Exposure to oseltamivir carboxylate at steady-state was 25% to 35% higher in geriatric subjects (age range 65 to 78 years) compared to young adults given comparable doses of oseltamivir. Half-lives observed in the geriatric subjects were similar to those seen in young adults. Based on drug exposure and tolerability, dose adjustments are not required for geriatric patients for either treatment or prophylaxis [see Use in Specific Populations (8.5)].
Drug Interaction Studies
Oseltamivir is extensively converted to oseltamivir carboxylate by esterases, located predominantly in the liver. Drug interactions involving competition for esterases have not been extensively reported in literature. Low protein binding of oseltamivir and oseltamivir carboxylate suggests that the probability of drug displacement interactions is low.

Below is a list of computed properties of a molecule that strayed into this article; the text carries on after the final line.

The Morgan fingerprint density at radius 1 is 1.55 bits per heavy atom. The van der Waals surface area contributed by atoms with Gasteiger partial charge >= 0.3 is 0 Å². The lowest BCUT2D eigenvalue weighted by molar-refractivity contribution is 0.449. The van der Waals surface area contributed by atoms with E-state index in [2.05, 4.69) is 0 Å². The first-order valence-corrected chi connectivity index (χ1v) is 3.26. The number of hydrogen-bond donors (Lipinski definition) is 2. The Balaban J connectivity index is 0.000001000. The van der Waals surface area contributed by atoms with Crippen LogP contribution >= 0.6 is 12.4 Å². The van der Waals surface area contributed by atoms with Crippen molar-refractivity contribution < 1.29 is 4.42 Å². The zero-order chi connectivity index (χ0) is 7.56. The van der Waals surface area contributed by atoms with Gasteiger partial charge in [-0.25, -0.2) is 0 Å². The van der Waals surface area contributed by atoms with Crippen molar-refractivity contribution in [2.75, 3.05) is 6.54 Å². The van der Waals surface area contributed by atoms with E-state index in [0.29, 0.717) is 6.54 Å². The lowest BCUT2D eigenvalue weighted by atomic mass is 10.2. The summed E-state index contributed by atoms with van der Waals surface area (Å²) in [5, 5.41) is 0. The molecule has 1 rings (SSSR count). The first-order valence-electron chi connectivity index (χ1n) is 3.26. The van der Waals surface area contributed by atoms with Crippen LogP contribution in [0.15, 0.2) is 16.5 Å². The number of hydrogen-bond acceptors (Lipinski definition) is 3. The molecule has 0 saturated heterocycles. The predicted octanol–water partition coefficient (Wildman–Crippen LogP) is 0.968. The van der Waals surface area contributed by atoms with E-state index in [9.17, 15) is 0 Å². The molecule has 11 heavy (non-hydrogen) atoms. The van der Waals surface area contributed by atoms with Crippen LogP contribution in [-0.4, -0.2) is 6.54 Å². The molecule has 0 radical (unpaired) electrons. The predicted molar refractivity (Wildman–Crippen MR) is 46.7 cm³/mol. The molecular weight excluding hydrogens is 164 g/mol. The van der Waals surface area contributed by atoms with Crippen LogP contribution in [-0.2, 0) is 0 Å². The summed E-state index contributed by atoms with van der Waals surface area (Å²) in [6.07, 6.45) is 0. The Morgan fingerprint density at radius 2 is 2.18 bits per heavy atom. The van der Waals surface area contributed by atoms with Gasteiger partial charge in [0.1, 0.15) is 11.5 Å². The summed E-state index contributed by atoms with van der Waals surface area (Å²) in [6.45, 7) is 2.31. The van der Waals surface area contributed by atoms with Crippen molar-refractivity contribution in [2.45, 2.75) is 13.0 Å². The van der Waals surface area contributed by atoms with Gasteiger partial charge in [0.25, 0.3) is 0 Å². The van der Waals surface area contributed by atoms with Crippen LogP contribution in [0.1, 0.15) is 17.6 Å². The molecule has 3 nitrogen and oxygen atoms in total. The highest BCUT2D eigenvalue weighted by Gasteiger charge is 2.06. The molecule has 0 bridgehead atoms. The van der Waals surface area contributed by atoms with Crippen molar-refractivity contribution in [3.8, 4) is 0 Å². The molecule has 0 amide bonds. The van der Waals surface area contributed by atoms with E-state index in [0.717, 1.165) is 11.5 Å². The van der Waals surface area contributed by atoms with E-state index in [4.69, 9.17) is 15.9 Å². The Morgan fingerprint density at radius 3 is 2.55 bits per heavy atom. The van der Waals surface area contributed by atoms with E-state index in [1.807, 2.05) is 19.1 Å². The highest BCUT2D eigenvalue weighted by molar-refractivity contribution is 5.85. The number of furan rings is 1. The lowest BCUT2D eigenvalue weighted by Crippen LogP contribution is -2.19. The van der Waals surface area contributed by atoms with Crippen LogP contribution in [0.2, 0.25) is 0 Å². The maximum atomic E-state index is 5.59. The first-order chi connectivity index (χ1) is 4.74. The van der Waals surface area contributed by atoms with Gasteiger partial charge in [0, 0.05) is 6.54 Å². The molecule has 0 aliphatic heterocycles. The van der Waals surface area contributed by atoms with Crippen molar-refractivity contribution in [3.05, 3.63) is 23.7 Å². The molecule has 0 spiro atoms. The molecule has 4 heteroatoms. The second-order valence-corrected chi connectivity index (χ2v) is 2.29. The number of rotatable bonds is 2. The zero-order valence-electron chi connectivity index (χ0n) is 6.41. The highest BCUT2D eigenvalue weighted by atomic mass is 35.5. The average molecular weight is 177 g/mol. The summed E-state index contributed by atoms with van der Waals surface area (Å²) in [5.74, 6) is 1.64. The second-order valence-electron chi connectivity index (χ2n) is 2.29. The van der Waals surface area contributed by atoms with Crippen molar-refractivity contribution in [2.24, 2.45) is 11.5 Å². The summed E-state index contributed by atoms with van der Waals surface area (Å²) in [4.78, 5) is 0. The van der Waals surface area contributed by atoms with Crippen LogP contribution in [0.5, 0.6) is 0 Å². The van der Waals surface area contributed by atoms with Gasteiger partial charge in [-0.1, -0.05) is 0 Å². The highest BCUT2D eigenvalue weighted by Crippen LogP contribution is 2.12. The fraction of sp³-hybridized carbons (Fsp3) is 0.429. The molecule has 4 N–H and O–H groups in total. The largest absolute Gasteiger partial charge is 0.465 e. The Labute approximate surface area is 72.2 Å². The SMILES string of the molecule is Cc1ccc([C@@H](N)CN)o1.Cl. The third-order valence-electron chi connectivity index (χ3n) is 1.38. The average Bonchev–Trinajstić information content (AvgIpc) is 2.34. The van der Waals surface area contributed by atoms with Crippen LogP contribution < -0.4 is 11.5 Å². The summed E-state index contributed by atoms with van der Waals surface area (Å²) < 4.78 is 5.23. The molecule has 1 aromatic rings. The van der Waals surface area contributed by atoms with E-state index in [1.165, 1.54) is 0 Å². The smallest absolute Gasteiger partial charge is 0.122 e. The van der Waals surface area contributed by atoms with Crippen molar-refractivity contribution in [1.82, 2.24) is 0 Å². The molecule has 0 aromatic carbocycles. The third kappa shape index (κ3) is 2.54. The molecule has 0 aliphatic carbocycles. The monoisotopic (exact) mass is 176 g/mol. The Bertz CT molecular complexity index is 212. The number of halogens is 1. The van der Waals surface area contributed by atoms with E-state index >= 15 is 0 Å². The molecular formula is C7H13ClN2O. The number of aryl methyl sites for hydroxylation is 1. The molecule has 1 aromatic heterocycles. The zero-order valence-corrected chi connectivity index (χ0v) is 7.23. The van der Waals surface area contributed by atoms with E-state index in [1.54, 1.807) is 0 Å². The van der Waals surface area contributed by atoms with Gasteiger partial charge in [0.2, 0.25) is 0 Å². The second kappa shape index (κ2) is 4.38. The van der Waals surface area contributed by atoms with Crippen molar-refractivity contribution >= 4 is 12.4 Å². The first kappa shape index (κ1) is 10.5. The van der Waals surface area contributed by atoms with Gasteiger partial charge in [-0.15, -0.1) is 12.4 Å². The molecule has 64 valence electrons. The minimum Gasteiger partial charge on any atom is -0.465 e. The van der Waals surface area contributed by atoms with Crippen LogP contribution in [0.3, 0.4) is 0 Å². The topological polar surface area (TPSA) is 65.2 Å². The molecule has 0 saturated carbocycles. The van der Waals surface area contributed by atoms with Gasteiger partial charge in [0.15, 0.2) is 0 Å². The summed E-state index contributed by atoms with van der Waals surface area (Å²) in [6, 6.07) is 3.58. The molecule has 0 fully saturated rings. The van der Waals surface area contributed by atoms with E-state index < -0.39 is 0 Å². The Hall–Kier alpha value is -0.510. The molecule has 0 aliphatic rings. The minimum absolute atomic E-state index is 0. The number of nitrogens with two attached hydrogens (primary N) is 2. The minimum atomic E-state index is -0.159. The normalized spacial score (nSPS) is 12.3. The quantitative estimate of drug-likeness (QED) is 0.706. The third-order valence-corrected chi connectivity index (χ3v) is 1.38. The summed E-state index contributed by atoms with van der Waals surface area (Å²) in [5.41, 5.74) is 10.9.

In vitro studies demonstrate that neither oseltamivir nor oseltamivir carboxylate is a good substrate for P450 mixed-function oxidases or for glucuronyl transferases.
Co-administration of probenecid results in an approximate two-fold increase in exposure to oseltamivir carboxylate due to a decrease in active anionic tubular secretion in the kidney. However, due to the safety margin of oseltamivir carboxylate, no dose adjustments are required when co-administering with probenecid. No clinically relevant pharmacokinetic interactions have been observed when co-administering oseltamivir with amoxicillin, acetaminophen, aspirin, cimetidine, antacids (magnesium and aluminum hydroxides and calcium carbonates), rimantadine, amantadine, or warfarin.